oblige yours, W. B. NASH.
TREADING ON TRAINS.-A coton?!
rary thinks that where a gentlem
stops on that superfious extremity
n lady's dress which gathers up ode
ous richness from tho flag-stones a
pavement neither should apologia
because tho laely has an undoubt
right to cover an unlimited arnon
of space with her straggling d
goods, and the gentleman has an i
alienable rigfct to stop in that spa<
oovered or uncovered. It thin!
however, that the action is mc
damaging to the lady's.garment th
to tho gentleman's boot.
COURT OE APPEALS.-The Court of
Appeals resumed its sittings yester?
day. Present-Hons. Bouj. F. Dun*
kin, Chief Justice; D. L. Wardlaw
and John A. Inglis," associates.
Pennant to previous order, tho ex?
amination of applicants for admission
to practice in tho Law and Equity
Courts of this State, was held, and
the following gentlemen were ordered
to be enrolled :
ATTORNEYS-T. S. Arthur, M. J.
Browning,^ A. J. Green, William H.
Johnson, A. G. Magrath, Jr., W.
Gilmore Simms, Jr., A. D. Simons,
John W. Smith.
SOLICITORS ut EQUITY-Robert
Aldriob, C, P. Bolton, S. R. Chap?
man, H. Covington, S. C. Inglis, B.
M. Jones, W. W. Legare, P. J. Ma?
lone, J. G. McKissick.
ATTORNEYS AND SOLICITORS-Geo.
D. Bryan, Robert Chisolm, Jr., B. E.
Cbrietzberg, Thomas W. Clawson,
W. C. Coker, Henry Deas, Jr., John
Grimball, McMillrm King, W. S.
Monteith, Charles P. Porcher.
Tho argument of cases was then
resumed, and Solicitor Melton heard
on behalf of the State, in the case of
Matthew Brown ads. the State.
The cafes of the City Council of
Columbia vs. the South Carolina
Railroad Company, and ex parte, the
South Carolina Railroad Company,
were called, and briefs read, by
Me3srs. Arthur and Pope.
On Tuesday, on order was read by
tho court, for holding extra courts for
the following Districts, to wit: Edge
field, Barnwell, Beaufort, Colleton
and Orangeburg, to commence ot
Edgefield, on the second Monday in
January next, and to continue in ses?
sion for one week each.
To-day having been set apart as a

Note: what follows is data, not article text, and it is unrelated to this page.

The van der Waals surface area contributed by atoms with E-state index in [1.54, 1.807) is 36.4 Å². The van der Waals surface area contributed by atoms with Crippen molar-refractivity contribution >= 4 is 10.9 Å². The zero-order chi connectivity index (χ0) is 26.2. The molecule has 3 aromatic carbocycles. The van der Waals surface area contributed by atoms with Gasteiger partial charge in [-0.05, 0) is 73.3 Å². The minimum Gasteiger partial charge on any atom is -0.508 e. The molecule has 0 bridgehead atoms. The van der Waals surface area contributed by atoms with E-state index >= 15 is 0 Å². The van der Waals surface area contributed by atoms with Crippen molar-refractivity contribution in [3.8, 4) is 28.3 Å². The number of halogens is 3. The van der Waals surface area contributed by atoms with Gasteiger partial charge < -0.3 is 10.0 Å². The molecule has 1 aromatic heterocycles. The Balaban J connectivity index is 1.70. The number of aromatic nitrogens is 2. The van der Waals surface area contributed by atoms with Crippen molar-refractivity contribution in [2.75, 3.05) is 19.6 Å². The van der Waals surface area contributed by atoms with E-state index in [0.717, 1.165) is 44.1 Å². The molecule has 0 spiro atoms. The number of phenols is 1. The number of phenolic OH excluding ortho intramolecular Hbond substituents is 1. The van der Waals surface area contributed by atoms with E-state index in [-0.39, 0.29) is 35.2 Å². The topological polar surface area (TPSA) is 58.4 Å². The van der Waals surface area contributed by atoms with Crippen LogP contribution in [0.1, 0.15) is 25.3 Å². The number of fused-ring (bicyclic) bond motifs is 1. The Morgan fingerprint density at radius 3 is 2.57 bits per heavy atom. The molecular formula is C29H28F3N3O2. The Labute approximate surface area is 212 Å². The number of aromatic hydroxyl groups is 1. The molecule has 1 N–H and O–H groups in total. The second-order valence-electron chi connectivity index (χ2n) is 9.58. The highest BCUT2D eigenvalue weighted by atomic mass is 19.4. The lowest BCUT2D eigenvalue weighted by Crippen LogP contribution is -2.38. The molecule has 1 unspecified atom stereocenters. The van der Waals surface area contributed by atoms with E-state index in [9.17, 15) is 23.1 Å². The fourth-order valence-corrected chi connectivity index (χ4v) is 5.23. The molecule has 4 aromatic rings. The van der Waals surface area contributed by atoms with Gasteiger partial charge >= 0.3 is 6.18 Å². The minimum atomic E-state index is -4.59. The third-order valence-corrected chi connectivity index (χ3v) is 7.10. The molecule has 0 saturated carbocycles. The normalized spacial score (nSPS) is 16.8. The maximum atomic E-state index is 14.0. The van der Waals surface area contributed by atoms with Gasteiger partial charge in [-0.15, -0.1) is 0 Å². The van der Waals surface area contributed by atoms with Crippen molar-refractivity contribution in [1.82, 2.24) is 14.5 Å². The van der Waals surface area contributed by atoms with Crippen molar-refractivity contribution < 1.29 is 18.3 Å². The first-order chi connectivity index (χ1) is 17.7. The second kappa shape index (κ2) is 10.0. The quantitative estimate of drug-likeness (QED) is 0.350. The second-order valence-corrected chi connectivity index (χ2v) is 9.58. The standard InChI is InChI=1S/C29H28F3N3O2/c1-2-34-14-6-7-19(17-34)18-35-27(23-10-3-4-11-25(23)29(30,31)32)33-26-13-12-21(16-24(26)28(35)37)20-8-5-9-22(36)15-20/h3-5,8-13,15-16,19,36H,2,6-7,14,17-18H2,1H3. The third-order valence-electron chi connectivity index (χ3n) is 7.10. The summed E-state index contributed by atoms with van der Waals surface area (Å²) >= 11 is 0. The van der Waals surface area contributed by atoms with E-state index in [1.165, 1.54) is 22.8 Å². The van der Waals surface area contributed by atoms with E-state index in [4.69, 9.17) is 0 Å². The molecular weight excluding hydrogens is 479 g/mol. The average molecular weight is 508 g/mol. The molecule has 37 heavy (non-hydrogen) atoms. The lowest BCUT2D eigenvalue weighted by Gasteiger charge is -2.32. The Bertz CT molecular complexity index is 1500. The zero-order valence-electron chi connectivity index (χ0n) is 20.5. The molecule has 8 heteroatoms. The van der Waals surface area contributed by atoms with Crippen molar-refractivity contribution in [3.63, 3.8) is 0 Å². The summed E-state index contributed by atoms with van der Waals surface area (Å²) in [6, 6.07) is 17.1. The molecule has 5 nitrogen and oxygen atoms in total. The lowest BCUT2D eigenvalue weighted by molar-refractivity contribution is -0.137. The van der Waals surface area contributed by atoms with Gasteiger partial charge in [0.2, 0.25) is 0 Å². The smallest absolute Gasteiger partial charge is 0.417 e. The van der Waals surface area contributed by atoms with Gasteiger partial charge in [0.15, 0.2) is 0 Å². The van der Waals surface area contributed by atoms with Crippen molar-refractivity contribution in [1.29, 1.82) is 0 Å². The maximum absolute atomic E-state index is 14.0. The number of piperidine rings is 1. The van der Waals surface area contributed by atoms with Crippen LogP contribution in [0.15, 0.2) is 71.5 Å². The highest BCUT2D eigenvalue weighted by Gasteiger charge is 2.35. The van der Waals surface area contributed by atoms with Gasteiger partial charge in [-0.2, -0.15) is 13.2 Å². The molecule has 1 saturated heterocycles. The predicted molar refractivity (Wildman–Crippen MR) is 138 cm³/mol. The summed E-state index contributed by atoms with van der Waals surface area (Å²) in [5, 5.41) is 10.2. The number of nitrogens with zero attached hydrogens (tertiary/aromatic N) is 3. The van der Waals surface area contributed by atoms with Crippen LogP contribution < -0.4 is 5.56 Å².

day of thanksgiving, by President
Joh nson, the court adjourned over
until Friday. .>..?.
UNITED STATES CIRCUIT COURT
November 27,1867.-Hon. George S.
Bryan, D. J., presiding.
Ex Paris Daniel D. Hocott.-Peti?
tion for voluntary bankruptcy. W.
L. DePoBs, pro. pet.
The petition, ?fcc, waa read by W.
L. DePass, Esq., and, on his motion,
the Judgo ordered reference to R. B.
Carpenter, register of second Con?
gressional District, and also signed
the adjudication of bankruptcy,
S. R. Moore, et al. vs. Daniel Wil?
liams.-Issue under Bankrupt Act,
calling on petitioner for involuntary
adjudication of bankruptcy. Wil?
son, Witherspoon & Metts, for peti?
tioner, G. W. Williams, for defen?
dant. The argument was resumed
The Judgo charged the-jury in
substance: That tho first question
was whether the assignment by the
debtor did not defeat the Act, which
meant to provide for equal distribu?
tion of incumbent's estate among
creditors. He observed that the
making of a general assignment by
tho debtor was proof that he was in?
solvent, and was an act of bankrupt?
cy; and the assignment here waa
classed a general assignment, making
preferences. Was the assignment
made at a time which brought it
within the operation of the Act? On
this point, tho Judge said the deed
did not become a deed till its delivery
on the 3d of March, and that brought
tho case under the Act, which went
into operation on the 2d of March.
If the jury were of opinion that the
facts made out the case for the plain?
tiff they would find for plaintiff,
otherwise for defendant.
- The jury foand for tho plaintiff.
On motion of W. B. Wilson and
W. B. Metts, counsel for petitioners,
it is adjudged that Daniel Williams
became bankrupt within the mean?
ing of the Bankrupt Act, approved
2d March, 1867, and is therefore de?
clared a bankrupt; and, it is farther
ordered, that the said bankrupt shall,
within five days after the date of this
order, deliver to the Marshal a sche?
dule of his creditors and an invento?
ry of his estate, as prescribed by said
MALL ARRANGEMENTS.-The post
office open during the week from S J.j
a. m. to 6 p. m. On Sundays, from
l>?to 2% p. m.
The Charleston and Western mails
aro open for delivery at 2 p. m., and
close at 9 o, m.
Northern-Open for delivery at
10>? a. m., closes at 1 p. m.
Greenville-Open for delivery at 3
p. m., closes at 8 p. m.
JOD WORK.-Every description of
book and (job rioting-pamphlets,
bill heads,' circulars, labels, posters,
programmes, business, wedding aud
invitation cards, railroad .receipts,
checks, drafts, Seo., promptly execut?
ed at tho lowest rates.
- NEW ADVERTISEMENT!:. - Attention ia call
od to tho following advertisements, nub
Voii/i.i tfeis ?ncr'-ii'?u for thc ti ret ttSQO:
D. C. Peixotto tc Son-Auction 6alc.
H. D. Floyd-Salo Notice.
: James L. Beurd-Look for the Wagon.
?fC. IL Baldwin-For Salo.
Wm. Sammor-Pomaria Nurseries.
R. W. Johnsons Wood.
Mrs. K. O. Brovard-To Rent.
Regular Mooting Acacia Lodge.
Woarn A Hix-Removal.
Low PnicES OF Day GOODS.-C. F. JACK?
SON'IS adding to his stock of goods every
weok, and his customers get the advan
tago of the decline in prices. The gooda
received this week aro lower than ever.